Mike explains about uniforms; we will be given T-shirts to reflect our shift. People on weekends are the Yellow Shift, and get four yellow T-shirts; people on rotating shifts are either on Red or Blue shift and get four T-shirts in the relevant colour; people on Permanent Nights get two red and two blue. The older woman, Pris, asks me why that is, and I suggest that it is to blend in with whichever rotating shift is currently on. We will also get black trousers, made with no metal parts because it might damage the paintwork. Likewise Mike says that people working in certain areas will need steel-toe boots, but that in other areas these are verboten, because they might damage the paint; most, he says, wear trainers. He says that we are not to wear uncovered rings or watches; tape and sports wristbands will be provided. He gives us a health and safety talk, and warns us against being offstation; on the line 37 cars come by an hour, so if you take a 2-minute bathroom break you’ve missed a car or two already. Smoking outside of the designated areas is also streng verboten.
He passes around sheets giving the shift patterns. There is one person on Weekend and about six or so on Permanent Nights. He then gets those of us not on Weekend or Permanent Nights to pick our shifts, by dint of saying that there are three spots to start at 6 tomorrow and the rest will do the night shift. I wind up on night shift.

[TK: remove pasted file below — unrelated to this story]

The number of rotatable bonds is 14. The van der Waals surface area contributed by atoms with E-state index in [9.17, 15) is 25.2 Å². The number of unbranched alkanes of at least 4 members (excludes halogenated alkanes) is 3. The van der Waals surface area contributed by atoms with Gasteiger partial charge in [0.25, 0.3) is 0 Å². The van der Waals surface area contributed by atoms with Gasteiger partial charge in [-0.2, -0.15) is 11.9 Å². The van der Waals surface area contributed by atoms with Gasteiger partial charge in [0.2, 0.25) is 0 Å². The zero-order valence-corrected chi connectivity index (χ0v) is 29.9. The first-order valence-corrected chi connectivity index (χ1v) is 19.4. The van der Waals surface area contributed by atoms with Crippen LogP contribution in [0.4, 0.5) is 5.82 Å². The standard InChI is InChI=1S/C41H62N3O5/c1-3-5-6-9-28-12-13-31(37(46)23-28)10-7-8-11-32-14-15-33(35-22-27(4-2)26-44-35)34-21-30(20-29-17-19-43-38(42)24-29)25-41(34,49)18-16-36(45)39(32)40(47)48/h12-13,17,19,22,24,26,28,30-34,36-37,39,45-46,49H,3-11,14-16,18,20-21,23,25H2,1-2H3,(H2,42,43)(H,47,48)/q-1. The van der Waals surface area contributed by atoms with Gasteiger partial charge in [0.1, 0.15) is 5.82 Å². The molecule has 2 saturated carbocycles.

He then passes out laminated cards depicting the dress code, and on the other side a diagram of How to Push a Car. Mike jokes about the cards, saying they’re valuable and rare: he then says, “Seriously, I really love this place, my father worked for Car Factory for thirty years.”
Sara discovers that all but the last six of us have now got our ID cards and sends the rest of us downstairs.
The six of us line up outside and wait: Pris goes first. I talk with the blond girl about the weather, while some of the boys go outside to smoke. After Pris comes out, I go in, and am directed to a table around the corner where an elderly man positions me on a stool in front of a digital camera. “Say happy worker!” he says. I do. He then asks me to do it again as he erased the first one. I do and get my card a minute later. When I come back up Sara gives me a sheet on which to fill out my shirt and trouser size; we start talking about my project as she wants to know more about it, but as it could take a while I say I’ll explain more fully at the break. I never do; she vanishes at lunch and I don’t see her again.